The invention relates to O-α-glucosides of phenolic compounds containing a catechol structure and for instance selected among protocatechuic acid and its esters derivatives, caffeic acid and its esters derivatives, especially rosmarinic acid, chlorogenic acid and caffeic acid phenethyl ester and hydrocaffeic acid or 3,4-dihydroxyhydrocinnamic acid, 3,4-dihydroxyphenylacetic acid and 3,4-dihydroxyphenylglycol, esculetin, taxifolin, fustin, eriodictyol, fisetin and rhamnetin. In particular, the invention relates to O-α-glucosides of phenolic compounds containing a catechol structure and selected from the group consisting of the epicatechin gallate, the eriodictyol, the esculetin, the fisetin O-α-glucoside, the fustin, the homoprotocatechuic acid, the protocatechuic acid, the protocatechuic acid ethyl ester, the hydroxytyrosol, the maclurine, the nordihydroguairetic acid, the oleuropein, the pyrocatechol, the rhamnetin, the rosmarinic acid, the taxifolin, the 3-hydroxydaidzein, the 3,4-dihydroxybenzophenone, the caffeic acid, the dihydrocaffeic acid, the caffeic acid phenethyl ester, the cirsiliol, the chlorogenic acid coside, the anthrarobin, the epigallocatechin, the dihydrorobinetin, the gallocatechin, the gallic acid, the propyl gallate, and the robinetin. These new phenolic compounds derivatives have a better bioavailability through an improved solubility in water and/or on in situ release of the aglycones during their usage through their hydrolysis by human natural microbiotes, and more specifically of human skin micro-organisms, or by a selected α-glucosidase such as the α-glucosidase produced by the yeast Saccharomyces cerevisiae.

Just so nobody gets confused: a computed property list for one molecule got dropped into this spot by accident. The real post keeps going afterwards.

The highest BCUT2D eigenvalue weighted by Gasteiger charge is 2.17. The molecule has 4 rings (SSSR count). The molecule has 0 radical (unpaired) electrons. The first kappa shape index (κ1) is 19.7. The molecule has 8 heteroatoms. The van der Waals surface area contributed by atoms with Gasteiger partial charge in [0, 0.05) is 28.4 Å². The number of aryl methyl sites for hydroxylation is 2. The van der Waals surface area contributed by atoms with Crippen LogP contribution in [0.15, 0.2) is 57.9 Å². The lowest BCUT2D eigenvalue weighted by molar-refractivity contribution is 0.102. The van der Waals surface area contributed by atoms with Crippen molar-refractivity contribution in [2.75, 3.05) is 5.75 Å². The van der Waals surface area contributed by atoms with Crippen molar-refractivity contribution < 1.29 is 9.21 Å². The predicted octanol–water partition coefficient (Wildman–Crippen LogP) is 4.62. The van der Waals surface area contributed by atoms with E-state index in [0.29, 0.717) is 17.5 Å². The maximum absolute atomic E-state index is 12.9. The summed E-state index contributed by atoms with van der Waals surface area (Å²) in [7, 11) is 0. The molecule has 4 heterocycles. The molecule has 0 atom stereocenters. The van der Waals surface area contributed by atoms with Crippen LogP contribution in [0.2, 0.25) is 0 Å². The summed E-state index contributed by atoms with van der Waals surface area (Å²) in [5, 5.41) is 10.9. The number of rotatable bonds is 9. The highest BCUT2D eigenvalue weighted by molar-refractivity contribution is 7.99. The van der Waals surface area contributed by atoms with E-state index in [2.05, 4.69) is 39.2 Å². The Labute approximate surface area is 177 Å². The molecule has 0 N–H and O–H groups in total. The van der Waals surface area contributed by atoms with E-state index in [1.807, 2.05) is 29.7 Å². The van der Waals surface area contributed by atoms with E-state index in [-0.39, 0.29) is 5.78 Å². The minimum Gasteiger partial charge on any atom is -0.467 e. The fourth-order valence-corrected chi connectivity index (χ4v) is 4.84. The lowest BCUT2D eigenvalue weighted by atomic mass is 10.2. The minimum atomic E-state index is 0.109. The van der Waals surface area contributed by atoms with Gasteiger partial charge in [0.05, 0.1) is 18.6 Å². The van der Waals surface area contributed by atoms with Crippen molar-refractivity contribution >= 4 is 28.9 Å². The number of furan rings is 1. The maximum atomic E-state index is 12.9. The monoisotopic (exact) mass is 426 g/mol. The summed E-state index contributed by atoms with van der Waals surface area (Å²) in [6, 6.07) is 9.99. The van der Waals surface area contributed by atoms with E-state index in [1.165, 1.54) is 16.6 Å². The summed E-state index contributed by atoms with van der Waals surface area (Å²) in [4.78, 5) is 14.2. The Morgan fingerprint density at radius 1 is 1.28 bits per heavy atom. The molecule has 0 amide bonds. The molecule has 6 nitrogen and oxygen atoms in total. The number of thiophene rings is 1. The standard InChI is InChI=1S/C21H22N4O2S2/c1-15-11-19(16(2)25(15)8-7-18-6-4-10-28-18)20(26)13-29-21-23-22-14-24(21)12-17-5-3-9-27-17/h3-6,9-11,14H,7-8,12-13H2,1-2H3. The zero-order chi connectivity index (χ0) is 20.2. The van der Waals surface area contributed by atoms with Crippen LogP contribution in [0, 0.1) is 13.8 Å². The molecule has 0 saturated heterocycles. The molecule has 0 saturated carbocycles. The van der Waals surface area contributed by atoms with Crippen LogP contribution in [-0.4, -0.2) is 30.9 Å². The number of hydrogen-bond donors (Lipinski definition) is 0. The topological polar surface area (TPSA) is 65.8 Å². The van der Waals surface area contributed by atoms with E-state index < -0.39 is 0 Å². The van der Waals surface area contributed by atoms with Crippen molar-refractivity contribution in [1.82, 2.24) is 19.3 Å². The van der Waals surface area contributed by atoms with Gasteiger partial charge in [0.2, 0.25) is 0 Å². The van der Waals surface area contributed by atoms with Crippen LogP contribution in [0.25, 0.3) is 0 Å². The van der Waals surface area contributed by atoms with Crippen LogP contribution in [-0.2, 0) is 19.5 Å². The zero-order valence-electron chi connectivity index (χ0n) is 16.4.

In particular, the present invention concerns a phenolic compound O-α-glucoside having the following formula:

wherein

A and B, identical or different, are H or a -α-glucosyl residue, with the proviso that at least one of A and B is a -α-glucosyl residue;

R2 is H or OH; and,

R1 is selected from the group consisting of

wherein R3 and R4, independently, are H or OH, with the proviso that at least one among R3 and R4 represents OH;

wherein R7 is selected from the group consisting of H, —OH or —OCOR and R8 is H or OH, with the proviso that, when R2 is H, R7 and R8 are not both OH, and at least one among R7 and R8 is OH;

wherein R5 is OH or OCH3; R6 is H or OH, R9 is H or OH, R10 is H, OCH3 or C6H11O5, and R11 is H, OH or C6H11O5, with the proviso that R10 and R11 can not be both H when R5 and R6 are both OH and that when R10 is C6H11O5 then R11 is H;

    • —(CH2)n—COOR or —(CH2)n—CONHR, with n being an integer from 0 to 2;
    • —(CR12=CH)—COOR or —(CR12=CH)—CONHR, R12 being H or a C1-C6 linear, branched or cyclic alkyl or alkenyl, preferably methyl, ethyl, propyl, cyclohexyl or phenyl, more preferably methyl or phenyl;
    • —(CH2)n—OR or —(CH2)n—NHR with n being an integer from 0 to 2;
    • —(CH2)n—COR or —(CH═CH)n—COR with n being an integer from 0 to 2;
    • H;

    • a C1-C10 hydrocarbon group which forms with the represented ring of formula (I) a fused ring (bi or tricyclic) together with the ortho carbon of R1, said ring being optionally interrupted by at least one heteroatom;